Substrate preparation: Oyster mushroom can be cultivated on a large number of agro wastes such as cereal straw, sugarcane bagasse, sawdust, dried grasses, discarded newspapers, etc. I have used Barley straw as it is the most common agro waste in Ladakh. Substrate (Barley straw) can be sterilized either by using chemical methods (Bavistin and Formalin) or boiling methods to eliminate the competitor fungi. 

In the chemical method, the straw is soaked in the water with Bavistin and Formalin. It is then kept overnight (10-12hrs) in airtight condition. While in the boiling method, sterilization can be done just by boiling the straw in water for 10-15 minutes. Then in both the methods, the straw is spread on a clean surface so that excess water is drained out. When the straw is left with around 60-70% moisture (few drops should come out when pressed in palm), it is ready for spawning. 

Spawning and Inoculation: Spawn is basically the mushroom seed prepared in the lab. The method of mixing of spawn with the substrate is known as spawning. This can be done by different methods such as layer spawning and broadcasting. I have found layer spawning more effective than broadcasting in the case of oyster mushroom. First small cuts are made on the corners of a polybag for aeration and drainage of excess water. Then spawning is done by placing one layer of straw and one layer of spawn, up to 3-4 layers in the polybag. The bags are closed tightly and around 10-15 holes are made on the bag. Then the bags are kept in the cellar for spawn run.

Crop Management: Oyster mushroom required optimum temperature (22°C to 26°C) and relative humidity (80-85%) for its mycelia growth (Mycelium is the vegetative part of fungus). When the mycelium fully colonize the substrate, it forms a thick mycelial mat which is called spawn run. This indicates its readiness for fruiting. It takes around 20-25 days for a complete spawn run if optimum temperature and humidity are maintained. I have observed that even at lower temperatures and humidity spawn run occurs but takes a longer time than at an optimum level.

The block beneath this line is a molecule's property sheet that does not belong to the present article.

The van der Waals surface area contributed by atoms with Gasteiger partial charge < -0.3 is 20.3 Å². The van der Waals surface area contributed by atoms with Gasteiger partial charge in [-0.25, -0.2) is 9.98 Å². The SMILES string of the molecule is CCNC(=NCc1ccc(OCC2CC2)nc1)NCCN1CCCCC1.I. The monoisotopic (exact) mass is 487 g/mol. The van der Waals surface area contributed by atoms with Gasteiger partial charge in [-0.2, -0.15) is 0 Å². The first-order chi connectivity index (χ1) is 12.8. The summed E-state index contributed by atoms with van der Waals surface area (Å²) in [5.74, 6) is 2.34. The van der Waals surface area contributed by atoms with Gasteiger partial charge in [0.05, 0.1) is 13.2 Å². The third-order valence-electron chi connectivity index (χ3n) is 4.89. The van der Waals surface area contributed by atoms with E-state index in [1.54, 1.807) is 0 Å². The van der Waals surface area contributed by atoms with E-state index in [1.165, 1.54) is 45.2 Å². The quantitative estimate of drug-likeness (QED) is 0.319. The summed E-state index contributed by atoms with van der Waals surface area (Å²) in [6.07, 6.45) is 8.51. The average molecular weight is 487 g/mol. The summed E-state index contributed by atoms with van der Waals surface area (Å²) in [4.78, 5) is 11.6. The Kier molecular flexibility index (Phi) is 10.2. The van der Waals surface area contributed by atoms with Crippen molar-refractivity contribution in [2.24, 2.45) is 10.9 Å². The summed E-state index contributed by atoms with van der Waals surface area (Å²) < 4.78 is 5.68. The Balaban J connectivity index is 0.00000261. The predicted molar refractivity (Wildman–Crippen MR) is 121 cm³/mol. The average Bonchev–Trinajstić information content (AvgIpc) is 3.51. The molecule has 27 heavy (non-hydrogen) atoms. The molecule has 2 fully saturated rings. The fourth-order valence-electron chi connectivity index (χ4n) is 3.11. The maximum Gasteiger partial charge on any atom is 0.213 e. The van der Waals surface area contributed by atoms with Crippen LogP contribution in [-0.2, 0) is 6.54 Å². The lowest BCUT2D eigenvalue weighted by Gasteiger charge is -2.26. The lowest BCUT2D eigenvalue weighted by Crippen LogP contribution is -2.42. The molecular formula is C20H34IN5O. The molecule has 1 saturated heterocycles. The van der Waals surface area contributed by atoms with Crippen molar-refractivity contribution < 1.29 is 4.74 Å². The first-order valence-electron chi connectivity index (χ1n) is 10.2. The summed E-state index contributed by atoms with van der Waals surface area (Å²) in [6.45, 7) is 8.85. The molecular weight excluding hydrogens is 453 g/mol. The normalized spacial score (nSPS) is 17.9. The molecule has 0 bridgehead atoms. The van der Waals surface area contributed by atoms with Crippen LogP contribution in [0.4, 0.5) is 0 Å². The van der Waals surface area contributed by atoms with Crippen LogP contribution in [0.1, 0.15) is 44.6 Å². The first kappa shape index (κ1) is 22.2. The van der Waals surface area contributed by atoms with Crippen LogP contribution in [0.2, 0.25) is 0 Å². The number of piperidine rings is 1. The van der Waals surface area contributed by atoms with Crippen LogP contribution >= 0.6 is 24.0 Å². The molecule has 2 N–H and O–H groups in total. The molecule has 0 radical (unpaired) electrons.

During the fruiting period, sufficient ventilation is needed for air circulation along with optimum temperature and humidity. Pinhead formation takes place after full spawn run occurs which later turns into the fruiting bodies. The fruiting bodies are ready to harvest in 7-10 days after pinhead formation. They are harvested while the edges of the mushroom are still curled down. 

After harvesting, the Oyster mushroom can be stored for 2-3 days at normal room temperature without deterioration. They can also be sundried and stored for 4-6 months successfully without losing its original properties. For Ladakhi people, this can be a nutritious diet especially during winter months. Although optimum temperature and humidity are needed for maximum production, but growing it in a cooler climate like Ladakh there are less chances of contamination compared to the hotter climate. 

The value addition of mushroom seems very essential due to its short shelf life, especially when it is marketed to longer distances. Mushrooms continue to grow, respire and mature after harvesting which causes opening of a veil, loss of weight, and later leads to browning and microbial spoilage. This is a loss from both quality and economic point of view. Such losses can be reduced by harvesting and marketing the mushrooms without delay. Another option is to prepare various value-added mushroom products like mushroom pickle, powder, toast, snack, ketchup, candy, etc. Though I haven’t tried anything yet that’s one of my main objectives for the coming years.

Mushroom growers in Ladakh have a wonderful future because there is a high demand for mushrooms while the production is quite low here. Even if we exclude the demands of tourists and army, the demands of local people are quite high. 

(The writer is an agripreneur based in Leh-Ladakh. She is a student of Agricultural Science holding a Master Degree in Agri-Biotechnology. You can send your views and comment at